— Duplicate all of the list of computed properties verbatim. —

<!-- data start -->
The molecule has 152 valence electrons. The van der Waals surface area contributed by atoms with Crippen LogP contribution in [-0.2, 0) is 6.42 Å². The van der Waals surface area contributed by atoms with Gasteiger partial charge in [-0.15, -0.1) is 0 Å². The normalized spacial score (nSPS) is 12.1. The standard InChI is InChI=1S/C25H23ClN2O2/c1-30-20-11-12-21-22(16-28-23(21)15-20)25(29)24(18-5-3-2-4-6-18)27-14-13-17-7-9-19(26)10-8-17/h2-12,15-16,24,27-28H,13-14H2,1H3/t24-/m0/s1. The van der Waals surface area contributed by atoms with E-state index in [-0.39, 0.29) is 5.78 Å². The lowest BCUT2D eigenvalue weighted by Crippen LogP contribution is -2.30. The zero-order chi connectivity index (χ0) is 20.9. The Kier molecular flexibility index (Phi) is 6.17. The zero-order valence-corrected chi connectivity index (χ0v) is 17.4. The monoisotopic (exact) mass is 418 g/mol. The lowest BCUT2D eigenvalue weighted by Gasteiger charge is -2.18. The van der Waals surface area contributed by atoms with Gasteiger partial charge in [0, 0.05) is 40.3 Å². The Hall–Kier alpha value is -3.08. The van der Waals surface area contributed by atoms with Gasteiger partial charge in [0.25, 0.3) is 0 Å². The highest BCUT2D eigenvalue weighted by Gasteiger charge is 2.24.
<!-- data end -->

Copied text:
The molecule has 152 valence electrons. The van der Waals surface area contributed by atoms with Crippen LogP contribution in [-0.2, 0) is 6.42 Å². The van der Waals surface area contributed by atoms with Gasteiger partial charge in [-0.15, -0.1) is 0 Å². The normalized spacial score (nSPS) is 12.1. The standard InChI is InChI=1S/C25H23ClN2O2/c1-30-20-11-12-21-22(16-28-23(21)15-20)25(29)24(18-5-3-2-4-6-18)27-14-13-17-7-9-19(26)10-8-17/h2-12,15-16,24,27-28H,13-14H2,1H3/t24-/m0/s1. The van der Waals surface area contributed by atoms with E-state index in [-0.39, 0.29) is 5.78 Å². The lowest BCUT2D eigenvalue weighted by Crippen LogP contribution is -2.30. The zero-order chi connectivity index (χ0) is 20.9. The Kier molecular flexibility index (Phi) is 6.17. The zero-order valence-corrected chi connectivity index (χ0v) is 17.4. The monoisotopic (exact) mass is 418 g/mol. The lowest BCUT2D eigenvalue weighted by Gasteiger charge is -2.18. The van der Waals surface area contributed by atoms with Gasteiger partial charge in [0, 0.05) is 40.3 Å². The Hall–Kier alpha value is -3.08. The van der Waals surface area contributed by atoms with Gasteiger partial charge in [0.25, 0.3) is 0 Å². The highest BCUT2D eigenvalue weighted by Gasteiger charge is 2.24.